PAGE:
The immune cell migration in response to GPR183 ligands differs from migration in response to classic chemokine gradient in two ways. First, because oxysterol concentration in tissue is balanced by a spatially defined pattern of enzymes that generate and degrade oxysterol intermediates, GPR183-equipped cells can reach discrete tissue depots of the ligand(s). This process might facilitate migration into survival or differentiation niches where cell-displayed or low-diffusible molecules are present. Second, modulation of GPR183 ligands in tissue might be extremely rapid because oxysterol concentration is mainly dependent on substrate abundance and enzymatic kinetics, without necessarily requiring de novo transcription and translation. Although chemokine receptor– and GPR183-dependent migrations are not mutually exclusive and are likely to be integrated for immune cell localization, fine-tuned regulation of GPR183+ cell migration and GPR183 ligand production might be more prominent at mucocutaneous barriers that are routinely exposed to a fluctuation of metabolites, including lipids.

The generation of BA is the major mechanism of cholesterol catabolism because it transforms insoluble cholesterol to water-soluble by-products that can be easily excreted from the body (56). Moreover, BA has emerged as a critical regulator of Th17 and Foxp3+ regulatory T cell (Treg) generation by interacting with RORγt (5759). BA synthesis from cholesterol requires extensive enzymatic modifications that give rise to several oxysterols during intermediate reactions (5). Enzymes that catalyze 7α-hydroxylation of cholesterol (CYP7A1) or sterol precursors (CYP7B1) are required for the maintenance of the BA pool, and genetic deficiency in both mice and humans impacts BA and cholesterol metabolism (6062). CYP27A1 and HSD3B7 are also involved in BA production (63, 64); the relative importance of each of these enzymes in the generation of BAs that control Th17 and Treg differentiation in the gut is currently unknown.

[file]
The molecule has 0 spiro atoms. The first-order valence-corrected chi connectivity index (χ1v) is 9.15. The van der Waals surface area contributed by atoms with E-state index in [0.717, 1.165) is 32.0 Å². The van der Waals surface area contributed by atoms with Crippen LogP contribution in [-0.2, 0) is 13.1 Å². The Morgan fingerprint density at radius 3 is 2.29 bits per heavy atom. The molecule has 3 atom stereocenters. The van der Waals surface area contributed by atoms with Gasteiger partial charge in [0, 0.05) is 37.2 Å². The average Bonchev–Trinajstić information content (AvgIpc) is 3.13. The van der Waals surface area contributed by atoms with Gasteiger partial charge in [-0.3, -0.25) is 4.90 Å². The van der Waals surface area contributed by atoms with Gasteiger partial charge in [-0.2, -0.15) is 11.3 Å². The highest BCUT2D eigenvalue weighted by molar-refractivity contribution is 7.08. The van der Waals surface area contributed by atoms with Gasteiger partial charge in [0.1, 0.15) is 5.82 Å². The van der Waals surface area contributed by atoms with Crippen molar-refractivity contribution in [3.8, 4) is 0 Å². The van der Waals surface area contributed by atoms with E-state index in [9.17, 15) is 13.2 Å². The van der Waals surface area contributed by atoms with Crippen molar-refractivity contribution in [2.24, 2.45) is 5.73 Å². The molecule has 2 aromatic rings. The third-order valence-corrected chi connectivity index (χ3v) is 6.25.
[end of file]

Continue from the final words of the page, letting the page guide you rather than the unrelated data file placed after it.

Spleen

GPR183 ligands were initially identified in spleen (44, 65) as regulators of B cell positioning (41, 42, 66) and have been extensively reviewed elsewhere (4). Additional work has established that in addition to B cells, GPR183 also controls positioning and function of DCs (47, 48, 51) and CD4 T cells (46, 50). GPR183 is intrinsically required in splenic DCs for homeostasis and particulate Ag capture in the marginal zone bridging channel and for effective Ag recognition and T follicular helper cell differentiation in CD4 T cells. Generation of GPR183 ligands that act on locally dispersed immune cells is dependent on discrete patterns of expression of enzymes in stromal cells (45, 51, 67) that allow the GPR183 ligand gradient to be simultaneously generated in distinct anatomical locales. Whether splenic GPR183 ligand concentration and associated GPR183-dependent immune processes are regulated by additional cues such as infection, diet, or developmental stage-associated factors remains to be investigated.

Liver

Oxysterol and BA syntheses are prominent features of the liver. Genetic evidence exists for oxysterols (24-HC, 25-HC, and 27-HC) as regulators of hepatic LXR activity (23). Despite the longstanding investigation of LXR modulation in bone marrow–derived macrophages, data on Kupffer cells or monocyte-recruited macrophages are limited and variable in interpretations, with some suggesting a role for LXR as a negative regulator of macrophage homeostasis and innate responses (68), while others have concluded that LXRα agonism dampened hepatic inflammation and fibrosis by reducing the activation of hepatic stellate cell and Kupffer cell activation (69, 70).

Hepatic oxysterols control cholesterol biosynthetic gene expression. Mice with hepatocyte-specific deficiency of SREBP2 exhibit reduced LXR activity, suggesting that the cholesterol biosynthesis pathway generates an unknown LXR ligand(s) in the liver (71). Nonalcoholic fatty liver disease, the most common cause of chronic liver disease that can progress to nonalcoholic steatohepatitis (NASH), has been suggested to involve cholesterol overload (72). NASH is characterized by chronic inflammation and immune cell infiltration in the liver (73), and patients show an increase in 7-hydroxylated oxysterols compared with healthy individuals. Mice lacking GPR183, CH25H, and CYP7B1 were indistinguishable from controls in a high-fat diet model of NASH (74), and involvement of the GPR183-7α,25-HC axis in NASH patients has not been established.

Intestine